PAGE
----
Articles Posted in DWI News

If you have been charged with drunk driving, you may be facing strict and debilitating penalties. Our New Jersey DWI lawyers understand the state’s criminal defense laws and we know first hand that experience counts. Having handled and resolved countless DWI cases, we know how to provide clients with a full legal defense in an effort to mitigate adverse consequences.. Acting quickly after being charged is imperative in these cases, so please do not wait to call our office.

Despite countless awareness campaigns surrounding the dangers of drunk driving, it continues to be a major problem. A new study published by the American Addiction Centers revealed some alarming trends about drinking and driving habits in the US. The report surveyed 600 Americans. When examining the number of times individuals had driven after drinking in the preceding 30 days, the survey found that 23.2 percent of people admitted to driving after drinking at least 1-2 times and 21.7 percent of respondents admitted to drinking and driving over 6 times. Shockingly, 36 percent admitted to driving while blackout drunk while almost 50 percent admitted to being passengers of a drunk driver. In addition, 53.5 percent of survey respondents said they feel capable of driving after drinking as opposed to 46.5 percent who said they do not.

Just because drunk driving is a major problem in the country does not mean everyone charged with the offense is guilty. New Jersey law makes it a criminal offense to operate a motor vehicle with a blood alcohol concentration of 0.08 percent or higher if you are 21 years of age or older. The legal limit is lower for individuals under 21 as well as for commercial drivers. If you have been charged with a DWI, one of the following defenses may be applicable in your case:

Everyone makes mistakes, but if a police officer or a New Jersey prosecutor makes an error in your case, it should not hurt you and your future. If you have been charged with driving while intoxicated (DWI), do not underestimate the importance of having a skilled legal advocate on your side. Our diligent New Jersey DWI attorneys will thoroughly review the facts and build the strongest possible defense in your case. We understand how high the stakes are, which is why we will zealously protect your rights at each stage of the legal process.

Approximately 1 in 5 adults in the country have experienced some type of harm due to another person’s conduct while drinking, according to research recently published in the Journal of Studies on Alcohol and Drugs. The study found that in 2015, about 53 million adults – or roughly 20 percent – indicated that they had gone through at least one harm, which could be attributed to someone else’s drinking in the prior twelve months. That harm varied from property damage to bodily injury. This risk is especially significant for driving-related incidents. In fact, heavy drinkers were 12 times more likely to have been involved in a crash or in a vehicle with a drunk driver than the rest of the population.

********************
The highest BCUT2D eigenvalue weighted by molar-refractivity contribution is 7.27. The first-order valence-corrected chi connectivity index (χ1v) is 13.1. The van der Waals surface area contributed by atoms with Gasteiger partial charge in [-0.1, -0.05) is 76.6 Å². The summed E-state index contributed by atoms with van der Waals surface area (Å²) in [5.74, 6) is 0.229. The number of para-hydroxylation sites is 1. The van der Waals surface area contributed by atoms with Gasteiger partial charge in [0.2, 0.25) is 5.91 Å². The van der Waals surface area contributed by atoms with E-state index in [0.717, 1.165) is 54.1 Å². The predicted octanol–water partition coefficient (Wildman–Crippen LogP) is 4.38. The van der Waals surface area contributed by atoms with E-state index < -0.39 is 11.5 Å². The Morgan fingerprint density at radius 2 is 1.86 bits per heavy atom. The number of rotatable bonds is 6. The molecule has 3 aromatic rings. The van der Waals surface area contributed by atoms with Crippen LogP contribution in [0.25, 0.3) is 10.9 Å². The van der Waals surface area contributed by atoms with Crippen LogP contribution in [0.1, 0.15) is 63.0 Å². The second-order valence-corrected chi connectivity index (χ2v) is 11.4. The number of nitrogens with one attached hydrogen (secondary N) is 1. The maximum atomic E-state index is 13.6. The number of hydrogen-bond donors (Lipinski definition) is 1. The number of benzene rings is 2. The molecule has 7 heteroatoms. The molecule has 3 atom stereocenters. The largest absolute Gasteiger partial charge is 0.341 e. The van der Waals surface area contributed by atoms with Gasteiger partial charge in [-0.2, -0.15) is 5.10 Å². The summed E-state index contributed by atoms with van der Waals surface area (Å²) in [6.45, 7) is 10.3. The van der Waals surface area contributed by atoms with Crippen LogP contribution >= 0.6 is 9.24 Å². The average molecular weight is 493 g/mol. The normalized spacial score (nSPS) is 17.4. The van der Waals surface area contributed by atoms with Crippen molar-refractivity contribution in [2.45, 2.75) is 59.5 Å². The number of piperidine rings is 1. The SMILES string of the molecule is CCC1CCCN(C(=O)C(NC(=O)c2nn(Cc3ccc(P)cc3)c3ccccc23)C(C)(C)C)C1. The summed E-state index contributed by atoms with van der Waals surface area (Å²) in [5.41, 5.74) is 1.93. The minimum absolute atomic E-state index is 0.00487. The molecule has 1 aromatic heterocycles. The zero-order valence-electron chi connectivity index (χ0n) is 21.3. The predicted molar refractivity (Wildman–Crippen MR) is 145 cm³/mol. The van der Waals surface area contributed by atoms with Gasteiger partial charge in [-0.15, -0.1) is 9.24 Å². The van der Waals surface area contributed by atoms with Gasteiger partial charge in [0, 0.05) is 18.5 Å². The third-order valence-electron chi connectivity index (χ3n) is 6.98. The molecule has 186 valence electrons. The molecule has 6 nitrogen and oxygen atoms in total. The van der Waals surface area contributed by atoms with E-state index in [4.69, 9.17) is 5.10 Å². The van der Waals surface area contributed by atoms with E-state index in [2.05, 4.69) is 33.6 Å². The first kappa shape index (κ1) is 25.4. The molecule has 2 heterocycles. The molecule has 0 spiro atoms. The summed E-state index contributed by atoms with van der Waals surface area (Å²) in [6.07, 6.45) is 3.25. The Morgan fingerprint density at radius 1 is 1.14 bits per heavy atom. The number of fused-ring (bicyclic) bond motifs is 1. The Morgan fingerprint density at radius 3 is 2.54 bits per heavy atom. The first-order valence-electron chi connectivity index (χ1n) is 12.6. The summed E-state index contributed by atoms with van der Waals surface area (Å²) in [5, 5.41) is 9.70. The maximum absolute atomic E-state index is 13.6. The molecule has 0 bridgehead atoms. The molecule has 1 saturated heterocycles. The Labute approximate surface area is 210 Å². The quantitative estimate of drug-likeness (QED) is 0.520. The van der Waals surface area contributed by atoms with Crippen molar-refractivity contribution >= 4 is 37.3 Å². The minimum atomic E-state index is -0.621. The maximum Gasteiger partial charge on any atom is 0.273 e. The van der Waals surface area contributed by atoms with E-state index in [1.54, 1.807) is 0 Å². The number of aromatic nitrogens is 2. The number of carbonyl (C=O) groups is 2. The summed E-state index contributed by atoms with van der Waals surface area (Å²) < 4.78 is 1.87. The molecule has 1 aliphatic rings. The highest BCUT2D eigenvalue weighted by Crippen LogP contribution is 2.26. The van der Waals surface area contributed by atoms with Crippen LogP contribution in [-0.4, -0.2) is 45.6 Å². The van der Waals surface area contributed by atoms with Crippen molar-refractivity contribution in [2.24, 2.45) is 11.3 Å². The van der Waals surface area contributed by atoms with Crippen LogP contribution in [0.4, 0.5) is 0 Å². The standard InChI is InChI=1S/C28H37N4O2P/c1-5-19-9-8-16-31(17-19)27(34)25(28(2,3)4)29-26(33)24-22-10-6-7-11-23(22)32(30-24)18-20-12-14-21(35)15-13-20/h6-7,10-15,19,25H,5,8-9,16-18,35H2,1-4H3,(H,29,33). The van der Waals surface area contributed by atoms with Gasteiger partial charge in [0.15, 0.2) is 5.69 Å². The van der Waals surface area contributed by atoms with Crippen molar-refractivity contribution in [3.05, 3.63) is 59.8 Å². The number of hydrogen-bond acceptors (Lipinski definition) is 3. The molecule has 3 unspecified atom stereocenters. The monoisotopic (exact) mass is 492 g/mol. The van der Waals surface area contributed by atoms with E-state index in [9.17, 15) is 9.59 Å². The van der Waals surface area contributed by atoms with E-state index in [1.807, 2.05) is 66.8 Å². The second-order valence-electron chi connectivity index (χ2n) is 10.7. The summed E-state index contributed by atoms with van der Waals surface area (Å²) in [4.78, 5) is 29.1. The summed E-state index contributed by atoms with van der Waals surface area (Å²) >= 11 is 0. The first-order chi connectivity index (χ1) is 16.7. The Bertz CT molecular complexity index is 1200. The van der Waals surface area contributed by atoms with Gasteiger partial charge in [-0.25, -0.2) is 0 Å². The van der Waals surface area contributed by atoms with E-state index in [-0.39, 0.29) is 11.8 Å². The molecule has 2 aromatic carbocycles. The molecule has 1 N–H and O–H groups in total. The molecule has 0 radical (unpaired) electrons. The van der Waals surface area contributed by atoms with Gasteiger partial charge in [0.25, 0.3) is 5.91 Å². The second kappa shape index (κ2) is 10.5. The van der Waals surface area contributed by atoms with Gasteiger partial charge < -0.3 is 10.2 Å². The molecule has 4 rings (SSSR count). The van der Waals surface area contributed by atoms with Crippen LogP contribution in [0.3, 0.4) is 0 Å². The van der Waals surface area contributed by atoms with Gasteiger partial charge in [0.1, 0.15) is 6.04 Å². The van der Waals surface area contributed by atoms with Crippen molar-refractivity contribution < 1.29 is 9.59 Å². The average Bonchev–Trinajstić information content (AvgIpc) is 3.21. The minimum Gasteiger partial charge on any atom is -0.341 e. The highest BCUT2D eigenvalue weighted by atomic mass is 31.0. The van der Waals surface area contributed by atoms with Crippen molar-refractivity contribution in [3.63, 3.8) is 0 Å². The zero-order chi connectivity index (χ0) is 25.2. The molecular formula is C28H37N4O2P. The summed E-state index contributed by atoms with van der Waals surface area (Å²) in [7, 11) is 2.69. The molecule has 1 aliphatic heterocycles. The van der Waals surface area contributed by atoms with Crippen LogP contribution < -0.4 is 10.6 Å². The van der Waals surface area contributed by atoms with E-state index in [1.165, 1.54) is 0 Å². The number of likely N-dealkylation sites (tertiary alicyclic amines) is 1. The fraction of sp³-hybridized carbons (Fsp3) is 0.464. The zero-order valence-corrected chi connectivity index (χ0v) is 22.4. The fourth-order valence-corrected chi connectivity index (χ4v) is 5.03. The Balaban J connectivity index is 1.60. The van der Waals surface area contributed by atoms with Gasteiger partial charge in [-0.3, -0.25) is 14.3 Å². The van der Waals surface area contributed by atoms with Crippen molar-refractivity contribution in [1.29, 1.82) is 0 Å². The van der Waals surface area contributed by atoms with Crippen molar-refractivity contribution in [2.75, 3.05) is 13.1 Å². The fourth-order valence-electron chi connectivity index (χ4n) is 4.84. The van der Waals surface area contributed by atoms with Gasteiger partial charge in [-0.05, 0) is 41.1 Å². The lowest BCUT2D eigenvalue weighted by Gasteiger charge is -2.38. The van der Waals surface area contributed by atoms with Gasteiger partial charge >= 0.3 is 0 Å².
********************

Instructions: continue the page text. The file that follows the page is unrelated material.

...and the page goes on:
Driving under the influence of alcohol is against the law in New Jersey. When you are arrested for a DWI, the police will administer a breath test, which will determine your blood alcohol concentration (BAC). A driver who is 21 years of age or above will be charged with a DWI if his or her BAC is 0.08 percent or higher. If a driver is under the age of 21, however, that individual will be charged with a DWI if his or her BAC is 0.01 percent or higher. The legal limit for commercial drivers is a BAC of 0.04 percent or higher.

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Being arrested for driving while high is not something you should take lightly. You could face a suspended license, hefty fines and maybe even jail time. If you have been charged with a DWI, it is in your best interest to retain the services of an experienced New Jersey DWI attorney. With years of experience, we understand how to effectively fight for your rights both in the context of a settlement negotiation and in the courtroom.

According to a new study by the AAA, almost 70 percent of Americans believe it is unlikely that a driver will get caught for getting behind the wheel while high on marijuana. In addition, the researchers noted that approximately 14.8 million drivers in the last month, nationwide, reported having driven within one hour of smoking, injecting or covering themselves with a marijuana product. This is alarming because it can take between one and four hours after using marijuana to feel its impairing effects. Data also shows that an increased number of Americans approve of driving after using marijuana (7 percent) as compared to driving under the influence of alcohol (1.6 percent). Young drivers tend to be the most pro-pot, with 14 percent admitting to operating a motor vehicle an hour after using.